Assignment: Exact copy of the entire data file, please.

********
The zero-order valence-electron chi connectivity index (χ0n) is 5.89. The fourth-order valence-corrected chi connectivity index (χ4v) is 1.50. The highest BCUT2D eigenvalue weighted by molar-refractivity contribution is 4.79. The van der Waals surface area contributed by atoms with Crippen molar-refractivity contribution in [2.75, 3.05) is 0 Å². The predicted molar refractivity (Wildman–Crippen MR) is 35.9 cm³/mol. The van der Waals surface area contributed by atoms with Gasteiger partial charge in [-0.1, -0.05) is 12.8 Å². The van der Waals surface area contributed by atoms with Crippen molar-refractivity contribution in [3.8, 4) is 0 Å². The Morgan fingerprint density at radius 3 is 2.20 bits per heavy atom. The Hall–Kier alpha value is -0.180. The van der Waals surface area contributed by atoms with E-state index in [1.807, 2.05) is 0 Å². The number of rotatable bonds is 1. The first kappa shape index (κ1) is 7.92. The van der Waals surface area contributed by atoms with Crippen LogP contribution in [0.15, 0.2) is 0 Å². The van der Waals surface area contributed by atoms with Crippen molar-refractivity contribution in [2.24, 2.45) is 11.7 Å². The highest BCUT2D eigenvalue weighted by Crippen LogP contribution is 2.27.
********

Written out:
The zero-order valence-electron chi connectivity index (χ0n) is 5.89. The fourth-order valence-corrected chi connectivity index (χ4v) is 1.50. The highest BCUT2D eigenvalue weighted by molar-refractivity contribution is 4.79. The van der Waals surface area contributed by atoms with Crippen molar-refractivity contribution in [2.75, 3.05) is 0 Å². The predicted molar refractivity (Wildman–Crippen MR) is 35.9 cm³/mol. The van der Waals surface area contributed by atoms with Gasteiger partial charge in [-0.1, -0.05) is 12.8 Å². The van der Waals surface area contributed by atoms with Crippen molar-refractivity contribution in [3.8, 4) is 0 Å². The Morgan fingerprint density at radius 3 is 2.20 bits per heavy atom. The Hall–Kier alpha value is -0.180. The van der Waals surface area contributed by atoms with E-state index in [1.807, 2.05) is 0 Å². The number of rotatable bonds is 1. The first kappa shape index (κ1) is 7.92. The van der Waals surface area contributed by atoms with Crippen LogP contribution in [0.15, 0.2) is 0 Å². The van der Waals surface area contributed by atoms with Crippen molar-refractivity contribution in [2.24, 2.45) is 11.7 Å². The highest BCUT2D eigenvalue weighted by Crippen LogP contribution is 2.27.